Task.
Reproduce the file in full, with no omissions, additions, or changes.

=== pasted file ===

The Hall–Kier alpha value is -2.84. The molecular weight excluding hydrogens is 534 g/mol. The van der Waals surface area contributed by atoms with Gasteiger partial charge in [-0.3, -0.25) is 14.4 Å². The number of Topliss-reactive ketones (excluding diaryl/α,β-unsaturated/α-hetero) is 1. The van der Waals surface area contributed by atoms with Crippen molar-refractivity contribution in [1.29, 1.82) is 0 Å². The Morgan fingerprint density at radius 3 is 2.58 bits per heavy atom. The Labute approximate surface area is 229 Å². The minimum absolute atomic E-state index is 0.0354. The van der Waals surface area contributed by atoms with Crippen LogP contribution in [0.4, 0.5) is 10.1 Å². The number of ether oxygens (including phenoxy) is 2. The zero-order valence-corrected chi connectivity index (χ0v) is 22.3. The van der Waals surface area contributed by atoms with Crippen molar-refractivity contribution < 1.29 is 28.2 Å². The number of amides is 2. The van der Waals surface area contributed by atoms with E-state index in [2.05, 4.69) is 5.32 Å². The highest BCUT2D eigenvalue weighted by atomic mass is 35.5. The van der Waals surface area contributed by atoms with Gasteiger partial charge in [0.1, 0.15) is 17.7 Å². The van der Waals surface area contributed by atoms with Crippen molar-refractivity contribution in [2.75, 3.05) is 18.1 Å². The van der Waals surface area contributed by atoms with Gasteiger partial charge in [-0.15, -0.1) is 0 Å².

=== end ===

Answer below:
The Hall–Kier alpha value is -2.84. The molecular weight excluding hydrogens is 534 g/mol. The van der Waals surface area contributed by atoms with Gasteiger partial charge in [-0.3, -0.25) is 14.4 Å². The number of Topliss-reactive ketones (excluding diaryl/α,β-unsaturated/α-hetero) is 1. The van der Waals surface area contributed by atoms with Crippen molar-refractivity contribution in [1.29, 1.82) is 0 Å². The Morgan fingerprint density at radius 3 is 2.58 bits per heavy atom. The Labute approximate surface area is 229 Å². The minimum absolute atomic E-state index is 0.0354. The van der Waals surface area contributed by atoms with Crippen LogP contribution in [0.4, 0.5) is 10.1 Å². The number of ether oxygens (including phenoxy) is 2. The zero-order valence-corrected chi connectivity index (χ0v) is 22.3. The van der Waals surface area contributed by atoms with Crippen molar-refractivity contribution < 1.29 is 28.2 Å². The number of amides is 2. The van der Waals surface area contributed by atoms with E-state index in [2.05, 4.69) is 5.32 Å². The highest BCUT2D eigenvalue weighted by atomic mass is 35.5. The van der Waals surface area contributed by atoms with Gasteiger partial charge in [0.1, 0.15) is 17.7 Å². The van der Waals surface area contributed by atoms with Crippen molar-refractivity contribution in [2.75, 3.05) is 18.1 Å². The van der Waals surface area contributed by atoms with Gasteiger partial charge in [-0.15, -0.1) is 0 Å².